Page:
33

When you would enter the water, you need to "get the water out of the way". Say you need to get 50 liters of water out of the way. In a very short time you need to move this water by a few centimeters. That means the water needs to be accelerated in this short time first, and accelerating 50 kg of matter with your own body in this very short time will deform ...

28

Since you asked for an explanation appropriate to an non-specialized audience, maybe this will do: "A Physical Description of Flight; Revisited" by David Anderson & Scott Eberhardt. It is a revision of the earlier "A Physical Description of Flight" (HTML version).

26

Upside-down or right side up, flight works the same way. As you stated, the wing deflects air downward. When inverted, the pilot simply controls the the pitch of the aircraft to keep the nose up, thus giving the wings sufficient angle of attack to deflect air downwards. Most airplanes are designed with some positive angle of attack "built-in," meaning that ...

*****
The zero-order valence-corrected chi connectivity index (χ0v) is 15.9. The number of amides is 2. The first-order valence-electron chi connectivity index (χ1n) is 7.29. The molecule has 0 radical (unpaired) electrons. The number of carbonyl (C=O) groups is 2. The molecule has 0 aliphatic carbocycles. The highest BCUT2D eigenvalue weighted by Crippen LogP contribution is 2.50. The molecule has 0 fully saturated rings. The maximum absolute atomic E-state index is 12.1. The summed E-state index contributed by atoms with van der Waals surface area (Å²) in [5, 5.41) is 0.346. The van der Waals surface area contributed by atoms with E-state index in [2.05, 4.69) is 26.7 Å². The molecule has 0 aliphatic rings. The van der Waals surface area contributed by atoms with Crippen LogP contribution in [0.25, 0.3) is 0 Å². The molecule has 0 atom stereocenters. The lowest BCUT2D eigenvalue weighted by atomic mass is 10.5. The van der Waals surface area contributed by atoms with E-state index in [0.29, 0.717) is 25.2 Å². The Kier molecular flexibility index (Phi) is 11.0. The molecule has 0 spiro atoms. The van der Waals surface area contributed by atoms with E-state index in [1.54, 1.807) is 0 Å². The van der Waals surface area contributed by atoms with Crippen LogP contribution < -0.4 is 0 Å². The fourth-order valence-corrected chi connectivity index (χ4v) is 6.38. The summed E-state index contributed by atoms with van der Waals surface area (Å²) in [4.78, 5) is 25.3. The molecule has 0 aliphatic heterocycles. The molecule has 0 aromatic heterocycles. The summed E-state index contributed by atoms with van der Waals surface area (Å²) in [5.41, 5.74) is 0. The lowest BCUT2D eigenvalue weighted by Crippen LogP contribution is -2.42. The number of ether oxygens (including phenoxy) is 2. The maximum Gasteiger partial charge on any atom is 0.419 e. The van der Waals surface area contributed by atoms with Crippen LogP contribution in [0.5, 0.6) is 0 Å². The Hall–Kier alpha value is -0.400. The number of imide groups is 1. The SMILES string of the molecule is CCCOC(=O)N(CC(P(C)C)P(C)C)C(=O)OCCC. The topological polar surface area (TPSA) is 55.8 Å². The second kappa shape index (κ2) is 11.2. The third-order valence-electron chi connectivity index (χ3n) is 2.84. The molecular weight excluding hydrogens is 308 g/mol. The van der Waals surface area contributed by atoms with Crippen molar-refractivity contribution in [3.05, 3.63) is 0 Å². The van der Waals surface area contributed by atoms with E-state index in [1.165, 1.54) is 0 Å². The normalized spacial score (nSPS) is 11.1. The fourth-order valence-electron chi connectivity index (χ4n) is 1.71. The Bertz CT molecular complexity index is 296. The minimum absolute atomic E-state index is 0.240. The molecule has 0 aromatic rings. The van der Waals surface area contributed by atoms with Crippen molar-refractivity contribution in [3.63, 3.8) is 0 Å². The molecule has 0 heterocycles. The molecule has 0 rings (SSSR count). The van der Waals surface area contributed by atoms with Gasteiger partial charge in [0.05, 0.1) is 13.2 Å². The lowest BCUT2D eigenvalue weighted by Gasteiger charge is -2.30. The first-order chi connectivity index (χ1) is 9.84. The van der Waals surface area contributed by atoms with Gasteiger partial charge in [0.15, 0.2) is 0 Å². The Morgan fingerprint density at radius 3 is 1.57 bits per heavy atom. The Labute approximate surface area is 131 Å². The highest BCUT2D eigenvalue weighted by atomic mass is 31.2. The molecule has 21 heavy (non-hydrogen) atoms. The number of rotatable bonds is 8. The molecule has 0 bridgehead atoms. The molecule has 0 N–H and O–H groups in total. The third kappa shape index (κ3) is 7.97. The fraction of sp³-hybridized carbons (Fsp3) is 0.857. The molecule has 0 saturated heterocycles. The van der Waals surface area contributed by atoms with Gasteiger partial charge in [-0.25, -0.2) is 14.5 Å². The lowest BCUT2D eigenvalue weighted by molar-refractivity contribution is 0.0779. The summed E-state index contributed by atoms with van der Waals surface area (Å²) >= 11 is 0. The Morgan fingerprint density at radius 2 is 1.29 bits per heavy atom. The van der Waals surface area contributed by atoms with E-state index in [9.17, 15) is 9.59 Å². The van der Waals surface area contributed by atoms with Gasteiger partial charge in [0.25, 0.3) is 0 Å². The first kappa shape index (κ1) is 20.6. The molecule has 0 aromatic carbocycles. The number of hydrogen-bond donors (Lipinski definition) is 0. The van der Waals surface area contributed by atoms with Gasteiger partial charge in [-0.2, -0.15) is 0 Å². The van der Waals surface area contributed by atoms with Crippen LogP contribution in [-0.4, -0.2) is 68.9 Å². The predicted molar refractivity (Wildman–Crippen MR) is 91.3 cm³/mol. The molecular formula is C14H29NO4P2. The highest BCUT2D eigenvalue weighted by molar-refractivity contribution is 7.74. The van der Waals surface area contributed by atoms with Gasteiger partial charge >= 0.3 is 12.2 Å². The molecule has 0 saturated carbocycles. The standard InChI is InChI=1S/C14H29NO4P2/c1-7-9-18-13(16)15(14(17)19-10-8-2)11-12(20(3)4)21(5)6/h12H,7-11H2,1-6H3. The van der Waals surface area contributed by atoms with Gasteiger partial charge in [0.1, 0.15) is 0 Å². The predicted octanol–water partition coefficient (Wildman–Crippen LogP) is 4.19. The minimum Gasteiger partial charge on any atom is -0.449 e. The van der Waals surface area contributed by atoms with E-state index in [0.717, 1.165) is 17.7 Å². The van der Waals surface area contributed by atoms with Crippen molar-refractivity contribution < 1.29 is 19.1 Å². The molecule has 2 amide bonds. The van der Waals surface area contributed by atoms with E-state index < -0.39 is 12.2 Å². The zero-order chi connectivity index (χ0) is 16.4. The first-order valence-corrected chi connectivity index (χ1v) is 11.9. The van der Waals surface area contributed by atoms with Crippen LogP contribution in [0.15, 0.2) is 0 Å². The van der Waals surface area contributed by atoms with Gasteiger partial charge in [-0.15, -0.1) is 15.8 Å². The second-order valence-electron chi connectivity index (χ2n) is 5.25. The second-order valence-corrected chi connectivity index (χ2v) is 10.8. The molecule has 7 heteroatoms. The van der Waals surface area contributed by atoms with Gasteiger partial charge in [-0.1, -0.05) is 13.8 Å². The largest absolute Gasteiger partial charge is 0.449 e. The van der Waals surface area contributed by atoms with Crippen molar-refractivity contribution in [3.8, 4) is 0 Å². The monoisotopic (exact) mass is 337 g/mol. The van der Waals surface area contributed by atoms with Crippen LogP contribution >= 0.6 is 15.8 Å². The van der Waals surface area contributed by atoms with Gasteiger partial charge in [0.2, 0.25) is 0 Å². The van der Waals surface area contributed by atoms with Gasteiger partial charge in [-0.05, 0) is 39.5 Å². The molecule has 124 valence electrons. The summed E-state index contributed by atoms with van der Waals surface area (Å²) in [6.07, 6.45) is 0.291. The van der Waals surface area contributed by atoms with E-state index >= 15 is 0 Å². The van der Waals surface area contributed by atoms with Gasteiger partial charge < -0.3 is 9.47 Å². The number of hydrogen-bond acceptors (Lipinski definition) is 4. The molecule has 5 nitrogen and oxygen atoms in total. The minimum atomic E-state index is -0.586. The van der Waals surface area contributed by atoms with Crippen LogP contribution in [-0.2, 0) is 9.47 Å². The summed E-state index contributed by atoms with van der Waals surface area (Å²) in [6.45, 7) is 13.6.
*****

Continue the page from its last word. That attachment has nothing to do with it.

25

There is a YouTube video that visualizes the air flow around a propeller for various configurations. I caught a screen shot of a moment that more or less shows what is going on: As you can see, this happens at 2:07 into the clip - this happens to be for a dual rotor configuration (two counter rotating blades) but the principle is the same. Behind the ...

23

It's not the falling that's fatal, it's the deceleration at the end that kills you. Something like water or concrete does this on a sub-meter distance (which requires extremely high forces). On the other hand a gas is much less dense, so it cannot decelerate a falling object nearly as quick. Sometimes inflatable cushions are used as safety nets (think: ...

21